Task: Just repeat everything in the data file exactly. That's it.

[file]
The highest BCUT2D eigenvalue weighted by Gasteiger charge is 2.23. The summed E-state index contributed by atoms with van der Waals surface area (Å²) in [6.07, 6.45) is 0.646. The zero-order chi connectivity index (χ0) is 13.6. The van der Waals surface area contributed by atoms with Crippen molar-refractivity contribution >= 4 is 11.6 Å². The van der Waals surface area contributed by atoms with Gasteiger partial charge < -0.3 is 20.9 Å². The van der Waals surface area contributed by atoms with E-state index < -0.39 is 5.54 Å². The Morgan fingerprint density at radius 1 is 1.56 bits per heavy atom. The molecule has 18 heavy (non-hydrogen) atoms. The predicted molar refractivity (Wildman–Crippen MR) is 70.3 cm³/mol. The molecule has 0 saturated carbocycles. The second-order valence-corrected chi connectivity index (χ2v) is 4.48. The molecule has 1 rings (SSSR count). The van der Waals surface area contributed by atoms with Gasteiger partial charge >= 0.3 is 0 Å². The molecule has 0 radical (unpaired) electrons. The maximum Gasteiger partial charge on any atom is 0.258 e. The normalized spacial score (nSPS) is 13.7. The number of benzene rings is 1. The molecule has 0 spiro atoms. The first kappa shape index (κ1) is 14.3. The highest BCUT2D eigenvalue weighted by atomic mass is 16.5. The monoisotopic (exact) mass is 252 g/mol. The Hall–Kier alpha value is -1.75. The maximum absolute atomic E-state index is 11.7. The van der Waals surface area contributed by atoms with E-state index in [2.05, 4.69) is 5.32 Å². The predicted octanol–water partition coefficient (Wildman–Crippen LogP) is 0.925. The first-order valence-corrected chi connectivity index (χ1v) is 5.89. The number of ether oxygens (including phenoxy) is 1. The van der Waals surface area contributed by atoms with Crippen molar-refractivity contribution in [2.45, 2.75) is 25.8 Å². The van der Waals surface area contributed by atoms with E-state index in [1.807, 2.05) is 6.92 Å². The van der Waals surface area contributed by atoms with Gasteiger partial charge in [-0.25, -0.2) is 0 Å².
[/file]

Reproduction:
The highest BCUT2D eigenvalue weighted by Gasteiger charge is 2.23. The summed E-state index contributed by atoms with van der Waals surface area (Å²) in [6.07, 6.45) is 0.646. The zero-order chi connectivity index (χ0) is 13.6. The van der Waals surface area contributed by atoms with Crippen molar-refractivity contribution >= 4 is 11.6 Å². The van der Waals surface area contributed by atoms with Gasteiger partial charge < -0.3 is 20.9 Å². The van der Waals surface area contributed by atoms with E-state index < -0.39 is 5.54 Å². The Morgan fingerprint density at radius 1 is 1.56 bits per heavy atom. The molecule has 18 heavy (non-hydrogen) atoms. The predicted molar refractivity (Wildman–Crippen MR) is 70.3 cm³/mol. The molecule has 0 saturated carbocycles. The second-order valence-corrected chi connectivity index (χ2v) is 4.48. The molecule has 1 rings (SSSR count). The van der Waals surface area contributed by atoms with Gasteiger partial charge >= 0.3 is 0 Å². The molecule has 0 radical (unpaired) electrons. The maximum Gasteiger partial charge on any atom is 0.258 e. The normalized spacial score (nSPS) is 13.7. The number of benzene rings is 1. The molecule has 0 spiro atoms. The first kappa shape index (κ1) is 14.3. The highest BCUT2D eigenvalue weighted by atomic mass is 16.5. The monoisotopic (exact) mass is 252 g/mol. The Hall–Kier alpha value is -1.75. The maximum absolute atomic E-state index is 11.7. The van der Waals surface area contributed by atoms with E-state index in [2.05, 4.69) is 5.32 Å². The predicted octanol–water partition coefficient (Wildman–Crippen LogP) is 0.925. The first-order valence-corrected chi connectivity index (χ1v) is 5.89. The number of ether oxygens (including phenoxy) is 1. The van der Waals surface area contributed by atoms with Crippen molar-refractivity contribution in [2.45, 2.75) is 25.8 Å². The van der Waals surface area contributed by atoms with E-state index in [1.807, 2.05) is 6.92 Å². The van der Waals surface area contributed by atoms with Gasteiger partial charge in [-0.25, -0.2) is 0 Å².